France, Germany and other European countries demanded answers on Monday following reports the U.S. spied on its allies using Danish underwater cables, as questions mounted over whether Denmark knew about the operation.
In an investigative report on Sunday, Danish public broadcaster Danmarks Radio (DR) and other European media outlets said the U.S. National Security Agency (NSA) had eavesdropped on Danish underwater Internet cables from 2012 to 2014 to spy on top politicians in France, Germany, Norway and Sweden.
The NSA got access to text messages, telephone calls and Internet traffic, including searches, chats and messaging services — including those of Germany’s Chancellor Angela Merkel, DR said.
French President Emmanuel Macron and German Chancellor Angela Merkel said on Monday they expected explanations from both Washington and Copenhagen. “This is not acceptable between allies, and even less between allies and European partners,” said Mr. Macron after the two leaders talked via video conference.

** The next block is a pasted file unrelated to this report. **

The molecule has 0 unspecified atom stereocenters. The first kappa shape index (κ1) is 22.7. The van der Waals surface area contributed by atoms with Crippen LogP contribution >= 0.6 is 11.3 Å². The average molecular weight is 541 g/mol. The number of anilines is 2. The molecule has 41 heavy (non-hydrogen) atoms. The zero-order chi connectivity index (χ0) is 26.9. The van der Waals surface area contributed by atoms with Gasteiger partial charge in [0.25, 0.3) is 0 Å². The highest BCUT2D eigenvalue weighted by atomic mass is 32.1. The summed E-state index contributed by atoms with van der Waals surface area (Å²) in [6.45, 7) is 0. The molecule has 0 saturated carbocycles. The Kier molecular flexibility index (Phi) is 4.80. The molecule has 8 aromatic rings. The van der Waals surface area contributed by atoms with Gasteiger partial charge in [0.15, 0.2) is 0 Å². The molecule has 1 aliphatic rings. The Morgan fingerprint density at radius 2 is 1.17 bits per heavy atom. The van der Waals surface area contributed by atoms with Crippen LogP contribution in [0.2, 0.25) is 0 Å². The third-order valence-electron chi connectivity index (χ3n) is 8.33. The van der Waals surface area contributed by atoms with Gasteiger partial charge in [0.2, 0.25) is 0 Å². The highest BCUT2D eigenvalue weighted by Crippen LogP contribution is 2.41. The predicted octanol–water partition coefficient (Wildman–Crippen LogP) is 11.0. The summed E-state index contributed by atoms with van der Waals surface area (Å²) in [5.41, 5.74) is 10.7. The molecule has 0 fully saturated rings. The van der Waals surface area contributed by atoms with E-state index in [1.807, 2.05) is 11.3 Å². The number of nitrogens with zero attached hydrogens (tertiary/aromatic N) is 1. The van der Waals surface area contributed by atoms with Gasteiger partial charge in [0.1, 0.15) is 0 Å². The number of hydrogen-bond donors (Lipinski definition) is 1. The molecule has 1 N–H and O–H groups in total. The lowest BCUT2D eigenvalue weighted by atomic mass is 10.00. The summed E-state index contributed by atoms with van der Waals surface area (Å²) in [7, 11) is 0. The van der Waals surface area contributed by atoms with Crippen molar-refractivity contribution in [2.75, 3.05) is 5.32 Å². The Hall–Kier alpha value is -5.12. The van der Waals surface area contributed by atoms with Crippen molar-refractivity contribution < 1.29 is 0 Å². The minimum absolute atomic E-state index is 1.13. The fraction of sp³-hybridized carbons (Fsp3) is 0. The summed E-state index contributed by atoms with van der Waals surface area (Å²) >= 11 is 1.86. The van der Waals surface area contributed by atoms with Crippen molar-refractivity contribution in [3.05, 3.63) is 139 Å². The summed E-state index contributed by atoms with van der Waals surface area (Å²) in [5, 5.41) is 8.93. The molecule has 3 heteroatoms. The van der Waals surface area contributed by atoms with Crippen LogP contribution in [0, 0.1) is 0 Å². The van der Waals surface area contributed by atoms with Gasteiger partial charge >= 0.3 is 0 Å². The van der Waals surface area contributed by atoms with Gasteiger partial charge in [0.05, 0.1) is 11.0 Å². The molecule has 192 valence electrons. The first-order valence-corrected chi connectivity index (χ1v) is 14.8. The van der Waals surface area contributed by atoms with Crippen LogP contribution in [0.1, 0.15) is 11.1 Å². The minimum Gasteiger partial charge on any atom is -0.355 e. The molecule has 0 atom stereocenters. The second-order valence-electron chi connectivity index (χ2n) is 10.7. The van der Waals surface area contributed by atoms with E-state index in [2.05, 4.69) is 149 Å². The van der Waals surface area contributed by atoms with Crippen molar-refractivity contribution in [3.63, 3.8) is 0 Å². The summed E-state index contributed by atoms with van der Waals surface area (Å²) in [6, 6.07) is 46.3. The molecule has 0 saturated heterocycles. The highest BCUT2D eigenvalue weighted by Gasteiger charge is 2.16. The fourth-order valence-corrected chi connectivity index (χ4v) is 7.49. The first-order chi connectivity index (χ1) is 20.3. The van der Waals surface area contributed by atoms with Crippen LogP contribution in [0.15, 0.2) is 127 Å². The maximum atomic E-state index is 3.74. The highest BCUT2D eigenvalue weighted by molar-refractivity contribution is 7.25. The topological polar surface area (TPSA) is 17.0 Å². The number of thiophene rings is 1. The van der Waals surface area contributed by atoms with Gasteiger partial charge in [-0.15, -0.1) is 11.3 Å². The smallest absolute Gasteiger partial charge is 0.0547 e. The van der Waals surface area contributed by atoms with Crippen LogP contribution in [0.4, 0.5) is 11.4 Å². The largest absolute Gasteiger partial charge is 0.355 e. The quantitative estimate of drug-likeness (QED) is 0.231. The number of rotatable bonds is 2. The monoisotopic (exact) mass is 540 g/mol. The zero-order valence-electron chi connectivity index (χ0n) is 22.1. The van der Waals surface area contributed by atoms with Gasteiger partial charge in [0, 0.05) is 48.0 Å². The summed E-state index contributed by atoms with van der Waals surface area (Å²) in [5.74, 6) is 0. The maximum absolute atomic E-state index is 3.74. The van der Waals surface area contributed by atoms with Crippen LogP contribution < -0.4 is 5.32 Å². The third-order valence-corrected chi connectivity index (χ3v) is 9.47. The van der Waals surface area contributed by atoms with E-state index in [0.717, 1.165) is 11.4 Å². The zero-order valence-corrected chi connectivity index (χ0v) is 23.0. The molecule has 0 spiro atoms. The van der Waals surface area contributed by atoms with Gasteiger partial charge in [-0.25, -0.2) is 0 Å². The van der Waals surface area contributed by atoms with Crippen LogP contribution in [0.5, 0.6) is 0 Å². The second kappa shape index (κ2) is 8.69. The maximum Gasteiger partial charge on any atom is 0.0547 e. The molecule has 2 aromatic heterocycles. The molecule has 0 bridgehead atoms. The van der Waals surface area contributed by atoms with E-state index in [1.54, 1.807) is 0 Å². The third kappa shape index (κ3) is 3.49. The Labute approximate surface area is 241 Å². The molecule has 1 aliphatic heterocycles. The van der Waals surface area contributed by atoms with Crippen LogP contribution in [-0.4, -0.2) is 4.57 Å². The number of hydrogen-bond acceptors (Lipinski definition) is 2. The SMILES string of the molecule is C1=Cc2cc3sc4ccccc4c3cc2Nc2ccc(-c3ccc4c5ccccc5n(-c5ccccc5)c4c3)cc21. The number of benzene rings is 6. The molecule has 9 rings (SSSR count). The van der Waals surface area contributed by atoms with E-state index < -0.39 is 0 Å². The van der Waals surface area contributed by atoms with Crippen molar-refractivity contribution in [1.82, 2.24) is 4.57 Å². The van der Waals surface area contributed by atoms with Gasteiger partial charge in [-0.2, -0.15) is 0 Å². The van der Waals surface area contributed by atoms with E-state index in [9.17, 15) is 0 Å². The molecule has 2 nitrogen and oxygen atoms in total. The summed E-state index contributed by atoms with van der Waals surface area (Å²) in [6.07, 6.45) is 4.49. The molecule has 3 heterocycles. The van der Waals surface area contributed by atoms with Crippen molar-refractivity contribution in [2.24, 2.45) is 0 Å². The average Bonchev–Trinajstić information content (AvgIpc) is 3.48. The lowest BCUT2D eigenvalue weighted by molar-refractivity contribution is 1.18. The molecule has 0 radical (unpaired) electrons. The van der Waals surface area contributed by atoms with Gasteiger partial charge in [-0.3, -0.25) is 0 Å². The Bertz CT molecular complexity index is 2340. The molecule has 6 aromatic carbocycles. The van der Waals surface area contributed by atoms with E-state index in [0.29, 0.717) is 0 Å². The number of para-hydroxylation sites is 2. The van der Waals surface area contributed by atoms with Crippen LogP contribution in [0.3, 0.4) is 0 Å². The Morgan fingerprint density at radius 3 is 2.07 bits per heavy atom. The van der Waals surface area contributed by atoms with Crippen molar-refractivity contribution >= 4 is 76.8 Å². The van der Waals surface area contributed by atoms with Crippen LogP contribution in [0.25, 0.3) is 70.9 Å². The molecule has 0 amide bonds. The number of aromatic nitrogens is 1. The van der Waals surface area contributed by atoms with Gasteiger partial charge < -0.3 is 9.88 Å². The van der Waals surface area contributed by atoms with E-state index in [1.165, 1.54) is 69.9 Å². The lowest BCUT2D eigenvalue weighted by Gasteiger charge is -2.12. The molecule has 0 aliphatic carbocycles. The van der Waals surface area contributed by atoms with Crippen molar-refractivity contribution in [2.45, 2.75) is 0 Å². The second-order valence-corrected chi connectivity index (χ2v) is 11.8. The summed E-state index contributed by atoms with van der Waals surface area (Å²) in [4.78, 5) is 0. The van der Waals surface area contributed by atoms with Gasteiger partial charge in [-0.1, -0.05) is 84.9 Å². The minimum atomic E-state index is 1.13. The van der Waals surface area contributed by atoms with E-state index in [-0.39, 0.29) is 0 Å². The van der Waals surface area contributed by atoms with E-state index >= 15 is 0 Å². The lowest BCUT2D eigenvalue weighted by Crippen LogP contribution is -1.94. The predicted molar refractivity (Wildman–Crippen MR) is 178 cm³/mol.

“There is no room for suspicion,” said Mr. Macron, as he stressed the value of the ties between Europeans and Americans.
“That is why what we are waiting for complete clarity,” from both Denmark and the U.S., he added. “We are awaiting these answers.”
Ms. Merkel said she “could only agree” with Mr. Macron’s comments, adding she was “reassured” by Danish Defence Minister Trine Bramsen’s condemnation of any such spying.
Ms. Bramsen, who took over the defence portfolio in June 2019, has neither confirmed nor denied DR’s report, but told AFP that “systematic eavesdropping of close allies is unacceptable”.
Denmark’s neighbours also demanded explanations. “It’s unacceptable if countries which have close allied cooperation feel the need to spy on one another,” Norwegian Prime Minister Erna Solberg told public broadcaster NRK. She said Norway had asked Denmark “for all the information they have”.
Swedish Defence Minister Peter Hultqvist said he had been “in contact with Denmark’s Defence Minister to ask if Danish platforms have been used to spy on Swedish politicians”.